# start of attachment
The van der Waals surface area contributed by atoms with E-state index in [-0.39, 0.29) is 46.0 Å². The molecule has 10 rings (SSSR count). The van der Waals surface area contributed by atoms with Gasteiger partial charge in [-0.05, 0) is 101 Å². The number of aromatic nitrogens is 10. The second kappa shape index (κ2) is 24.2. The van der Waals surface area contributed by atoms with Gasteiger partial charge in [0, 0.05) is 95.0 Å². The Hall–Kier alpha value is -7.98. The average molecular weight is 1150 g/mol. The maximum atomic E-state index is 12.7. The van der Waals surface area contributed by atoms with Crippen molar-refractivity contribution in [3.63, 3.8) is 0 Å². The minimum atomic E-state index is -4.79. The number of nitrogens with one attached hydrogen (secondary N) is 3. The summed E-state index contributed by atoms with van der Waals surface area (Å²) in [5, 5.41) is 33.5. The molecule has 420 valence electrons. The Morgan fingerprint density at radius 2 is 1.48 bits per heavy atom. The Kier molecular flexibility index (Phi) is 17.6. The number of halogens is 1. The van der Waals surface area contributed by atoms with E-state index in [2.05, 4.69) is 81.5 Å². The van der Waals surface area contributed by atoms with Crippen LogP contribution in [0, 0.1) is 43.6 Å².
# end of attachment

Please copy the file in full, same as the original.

The van der Waals surface area contributed by atoms with E-state index in [-0.39, 0.29) is 46.0 Å². The molecule has 10 rings (SSSR count). The van der Waals surface area contributed by atoms with Gasteiger partial charge in [-0.05, 0) is 101 Å². The number of aromatic nitrogens is 10. The second kappa shape index (κ2) is 24.2. The van der Waals surface area contributed by atoms with Gasteiger partial charge in [0, 0.05) is 95.0 Å². The Hall–Kier alpha value is -7.98. The average molecular weight is 1150 g/mol. The maximum atomic E-state index is 12.7. The van der Waals surface area contributed by atoms with Crippen molar-refractivity contribution in [3.63, 3.8) is 0 Å². The minimum atomic E-state index is -4.79. The number of nitrogens with one attached hydrogen (secondary N) is 3. The summed E-state index contributed by atoms with van der Waals surface area (Å²) in [5, 5.41) is 33.5. The molecule has 420 valence electrons. The Morgan fingerprint density at radius 2 is 1.48 bits per heavy atom. The Kier molecular flexibility index (Phi) is 17.6. The number of halogens is 1. The van der Waals surface area contributed by atoms with E-state index in [2.05, 4.69) is 81.5 Å². The van der Waals surface area contributed by atoms with Crippen LogP contribution in [0, 0.1) is 43.6 Å².